to Brain Trouble.
At a late hour Saturday night Thomas
Herron, Frank O'Hara and a man named
Sheridan fought at the corner of Browns
ville avenue and William street, Southside1.
Sheridan was struck on the head with a
cobble stone, or some blunt instrument, and
had a large gash cnt in his scalp. A physi
cian sewed up the wound.
Yesterday Sheridan was in a rather serious
condition. Brain tronble may result from
the wound. No arrests have been made.
In Sore Distress.
Mrs. John Daley, the wife of a Southside
peddler, is lying dangerously ill of the ty
phoid fever at her home on Mary street
iier twin Dabies. olea on Saturday. The I sojourning there with his friends. He will
family is in distress, and the mother may I be interred at Manor Dale Cemetety, West
die at ny moment jmorelandcounty,at2F.M.today. '-
WAS IT HYPNOTISM?
The Last Chapter in a Case Which
Caused Widespread Comment.
P. V. KENT CASE NOT CREDITED BT
Christine Hornberger, Who Alleged
Controlled Her Mesmerically.
EESOLTED IKT0 SIMPLEST INSAKITT
A recent remarkable case of alleged mes
merism or hypnotic force has been recalled
to the public mind by the death of Peter T.
Keitz, of No. 51 South Twelfth street.
About nine months since Christine Horn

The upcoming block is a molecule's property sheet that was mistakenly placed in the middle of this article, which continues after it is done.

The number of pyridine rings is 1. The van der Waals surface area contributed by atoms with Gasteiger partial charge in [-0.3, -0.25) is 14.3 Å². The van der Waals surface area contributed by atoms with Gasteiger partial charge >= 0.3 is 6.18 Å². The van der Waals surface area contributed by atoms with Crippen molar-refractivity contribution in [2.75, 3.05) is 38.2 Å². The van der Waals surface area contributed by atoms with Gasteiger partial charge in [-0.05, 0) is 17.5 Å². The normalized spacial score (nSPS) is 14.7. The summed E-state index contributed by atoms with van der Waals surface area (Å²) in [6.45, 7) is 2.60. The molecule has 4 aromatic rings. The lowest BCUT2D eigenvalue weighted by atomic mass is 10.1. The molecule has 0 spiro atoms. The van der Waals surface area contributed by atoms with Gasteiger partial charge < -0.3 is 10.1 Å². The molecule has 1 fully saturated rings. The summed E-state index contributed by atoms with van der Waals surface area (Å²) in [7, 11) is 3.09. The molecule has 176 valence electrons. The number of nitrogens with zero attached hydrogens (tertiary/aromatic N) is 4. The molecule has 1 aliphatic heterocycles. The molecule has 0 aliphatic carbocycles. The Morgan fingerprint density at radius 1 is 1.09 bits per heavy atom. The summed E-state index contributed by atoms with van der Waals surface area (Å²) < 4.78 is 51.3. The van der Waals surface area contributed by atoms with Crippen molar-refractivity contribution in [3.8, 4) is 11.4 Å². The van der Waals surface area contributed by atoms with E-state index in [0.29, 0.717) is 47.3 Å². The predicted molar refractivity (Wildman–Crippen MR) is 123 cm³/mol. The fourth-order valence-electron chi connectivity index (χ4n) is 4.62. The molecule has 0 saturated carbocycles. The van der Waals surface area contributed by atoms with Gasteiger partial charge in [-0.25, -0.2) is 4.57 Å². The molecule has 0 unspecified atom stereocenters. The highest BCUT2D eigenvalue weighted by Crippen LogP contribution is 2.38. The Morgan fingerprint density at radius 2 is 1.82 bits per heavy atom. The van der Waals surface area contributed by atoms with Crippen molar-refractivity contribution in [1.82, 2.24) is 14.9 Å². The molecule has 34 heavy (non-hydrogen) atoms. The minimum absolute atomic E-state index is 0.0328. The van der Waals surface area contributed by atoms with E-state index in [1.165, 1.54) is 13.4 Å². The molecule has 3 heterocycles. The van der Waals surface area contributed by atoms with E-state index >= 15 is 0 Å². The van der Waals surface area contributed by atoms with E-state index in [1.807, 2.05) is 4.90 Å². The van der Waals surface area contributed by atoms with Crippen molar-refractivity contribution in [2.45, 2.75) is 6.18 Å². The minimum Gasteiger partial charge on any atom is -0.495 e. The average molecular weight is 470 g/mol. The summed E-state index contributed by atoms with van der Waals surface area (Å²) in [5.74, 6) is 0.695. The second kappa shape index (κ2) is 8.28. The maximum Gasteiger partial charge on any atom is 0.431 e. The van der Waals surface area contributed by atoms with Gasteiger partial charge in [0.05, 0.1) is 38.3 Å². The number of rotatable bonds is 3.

berger, a powerfully built and not at all ill
looking young woman of tbe Southside,
bobbed into public view, dragging Mr.
Keitz with" her, very unwillingly upon his
part. Christine claimed that Keitz had
mesmerized her so effectually that his influ
ence was apparent, absent or present. Im
pressed in this manner, she proceeded to
make Keitz's life a burden. She waylaid
him at all times, and even dragged him out
of bed at all hours of the night to listen to
her incoherent protestations of love, and
finally became so demonstrative that he was
forced to invoke tbe police. The girl was
arrested and received a jury trial
Her testimony created a national sensa
tion. She alleged that Keitz had mes
merized her, and that her own volition had
completely disappeared under tbe influence
of his hypnotic power. Her side of the
story was so strongly put that, despite
Keitz's angry denials of the possession of
any such power, a great many people set it
down as a well-satisfied instance of the
rOECE OF MESMEBIC POWEB.
The jury found she was mentally un
balanced, but the Judge sent her home with
some good advice. She said at the
time that, although she intended to combat
her delusions, she was airaid that Keitz's
power over her was too strong. Sure enough,
in a few days Keitz wrathfully complained
ot renewed attentions. The girl was then
examined by physicians and committed to
Had Keitz's death disenthralled Christine
Hornberger's reason, the case would have
been one ot thennost remarkable on record,
and those skeptical 'of the existence of mes
meris or hypnotic power would have been at
'their wits end to explain the hypothesis.
For this reasou a Dispatch reporter went
to Dixmont vesterday to discover what
effect had resulted from tbe death of Keitz,
and whether the mind of tbe woman had re
gained its clearness by death's removal of